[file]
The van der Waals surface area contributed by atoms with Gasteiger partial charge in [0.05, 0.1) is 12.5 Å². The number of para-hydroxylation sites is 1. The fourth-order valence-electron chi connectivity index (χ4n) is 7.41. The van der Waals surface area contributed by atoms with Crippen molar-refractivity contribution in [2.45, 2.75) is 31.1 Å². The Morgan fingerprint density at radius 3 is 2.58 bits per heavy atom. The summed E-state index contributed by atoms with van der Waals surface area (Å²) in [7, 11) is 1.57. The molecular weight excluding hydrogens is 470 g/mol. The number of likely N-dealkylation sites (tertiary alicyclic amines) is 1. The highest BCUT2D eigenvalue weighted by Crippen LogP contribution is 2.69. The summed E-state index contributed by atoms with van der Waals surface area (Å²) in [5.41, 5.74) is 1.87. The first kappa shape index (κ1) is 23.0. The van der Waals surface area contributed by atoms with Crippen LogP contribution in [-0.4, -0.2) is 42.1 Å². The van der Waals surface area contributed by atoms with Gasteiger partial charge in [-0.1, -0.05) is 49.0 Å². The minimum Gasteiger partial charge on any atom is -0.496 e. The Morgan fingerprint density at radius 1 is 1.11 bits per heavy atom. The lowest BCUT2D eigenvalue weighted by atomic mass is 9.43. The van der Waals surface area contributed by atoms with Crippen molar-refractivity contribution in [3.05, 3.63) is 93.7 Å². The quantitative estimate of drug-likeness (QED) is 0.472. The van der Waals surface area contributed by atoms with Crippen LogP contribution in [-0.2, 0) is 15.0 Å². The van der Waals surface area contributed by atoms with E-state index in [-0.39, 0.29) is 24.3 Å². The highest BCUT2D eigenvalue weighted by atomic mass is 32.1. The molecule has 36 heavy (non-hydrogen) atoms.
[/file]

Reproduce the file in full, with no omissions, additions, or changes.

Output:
The van der Waals surface area contributed by atoms with Gasteiger partial charge in [0.05, 0.1) is 12.5 Å². The number of para-hydroxylation sites is 1. The fourth-order valence-electron chi connectivity index (χ4n) is 7.41. The van der Waals surface area contributed by atoms with Crippen molar-refractivity contribution in [2.45, 2.75) is 31.1 Å². The Morgan fingerprint density at radius 3 is 2.58 bits per heavy atom. The summed E-state index contributed by atoms with van der Waals surface area (Å²) in [7, 11) is 1.57. The molecular weight excluding hydrogens is 470 g/mol. The number of likely N-dealkylation sites (tertiary alicyclic amines) is 1. The highest BCUT2D eigenvalue weighted by Crippen LogP contribution is 2.69. The summed E-state index contributed by atoms with van der Waals surface area (Å²) in [5.41, 5.74) is 1.87. The first kappa shape index (κ1) is 23.0. The van der Waals surface area contributed by atoms with Crippen LogP contribution in [-0.4, -0.2) is 42.1 Å². The van der Waals surface area contributed by atoms with Gasteiger partial charge in [-0.1, -0.05) is 49.0 Å². The minimum Gasteiger partial charge on any atom is -0.496 e. The Morgan fingerprint density at radius 1 is 1.11 bits per heavy atom. The lowest BCUT2D eigenvalue weighted by atomic mass is 9.43. The van der Waals surface area contributed by atoms with Crippen molar-refractivity contribution in [3.05, 3.63) is 93.7 Å². The quantitative estimate of drug-likeness (QED) is 0.472. The van der Waals surface area contributed by atoms with Crippen LogP contribution in [-0.2, 0) is 15.0 Å². The van der Waals surface area contributed by atoms with E-state index in [-0.39, 0.29) is 24.3 Å². The highest BCUT2D eigenvalue weighted by atomic mass is 32.1. The molecule has 36 heavy (non-hydrogen) atoms.